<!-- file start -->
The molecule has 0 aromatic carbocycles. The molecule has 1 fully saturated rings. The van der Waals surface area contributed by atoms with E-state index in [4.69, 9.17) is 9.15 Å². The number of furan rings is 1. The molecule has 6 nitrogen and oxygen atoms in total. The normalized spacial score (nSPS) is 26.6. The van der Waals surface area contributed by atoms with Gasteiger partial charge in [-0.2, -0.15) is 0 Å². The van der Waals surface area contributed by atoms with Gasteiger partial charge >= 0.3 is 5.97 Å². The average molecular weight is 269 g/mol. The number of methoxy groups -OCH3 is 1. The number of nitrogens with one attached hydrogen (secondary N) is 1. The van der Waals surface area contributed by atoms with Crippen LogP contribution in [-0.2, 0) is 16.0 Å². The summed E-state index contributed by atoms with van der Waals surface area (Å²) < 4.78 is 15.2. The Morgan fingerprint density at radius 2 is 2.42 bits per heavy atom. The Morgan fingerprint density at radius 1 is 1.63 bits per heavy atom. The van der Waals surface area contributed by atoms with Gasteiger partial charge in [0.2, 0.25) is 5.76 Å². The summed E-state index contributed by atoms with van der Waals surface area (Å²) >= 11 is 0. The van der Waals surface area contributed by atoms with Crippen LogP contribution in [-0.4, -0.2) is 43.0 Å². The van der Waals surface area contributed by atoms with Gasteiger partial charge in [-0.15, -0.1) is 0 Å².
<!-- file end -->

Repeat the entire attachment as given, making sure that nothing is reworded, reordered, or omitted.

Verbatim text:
The molecule has 0 aromatic carbocycles. The molecule has 1 fully saturated rings. The van der Waals surface area contributed by atoms with E-state index in [4.69, 9.17) is 9.15 Å². The number of furan rings is 1. The molecule has 6 nitrogen and oxygen atoms in total. The normalized spacial score (nSPS) is 26.6. The van der Waals surface area contributed by atoms with Gasteiger partial charge in [-0.2, -0.15) is 0 Å². The van der Waals surface area contributed by atoms with Gasteiger partial charge >= 0.3 is 5.97 Å². The average molecular weight is 269 g/mol. The number of methoxy groups -OCH3 is 1. The number of nitrogens with one attached hydrogen (secondary N) is 1. The van der Waals surface area contributed by atoms with Crippen LogP contribution in [-0.2, 0) is 16.0 Å². The summed E-state index contributed by atoms with van der Waals surface area (Å²) < 4.78 is 15.2. The Morgan fingerprint density at radius 2 is 2.42 bits per heavy atom. The Morgan fingerprint density at radius 1 is 1.63 bits per heavy atom. The van der Waals surface area contributed by atoms with Gasteiger partial charge in [0.2, 0.25) is 5.76 Å². The summed E-state index contributed by atoms with van der Waals surface area (Å²) >= 11 is 0. The van der Waals surface area contributed by atoms with Crippen LogP contribution in [-0.4, -0.2) is 43.0 Å². The van der Waals surface area contributed by atoms with Gasteiger partial charge in [-0.15, -0.1) is 0 Å².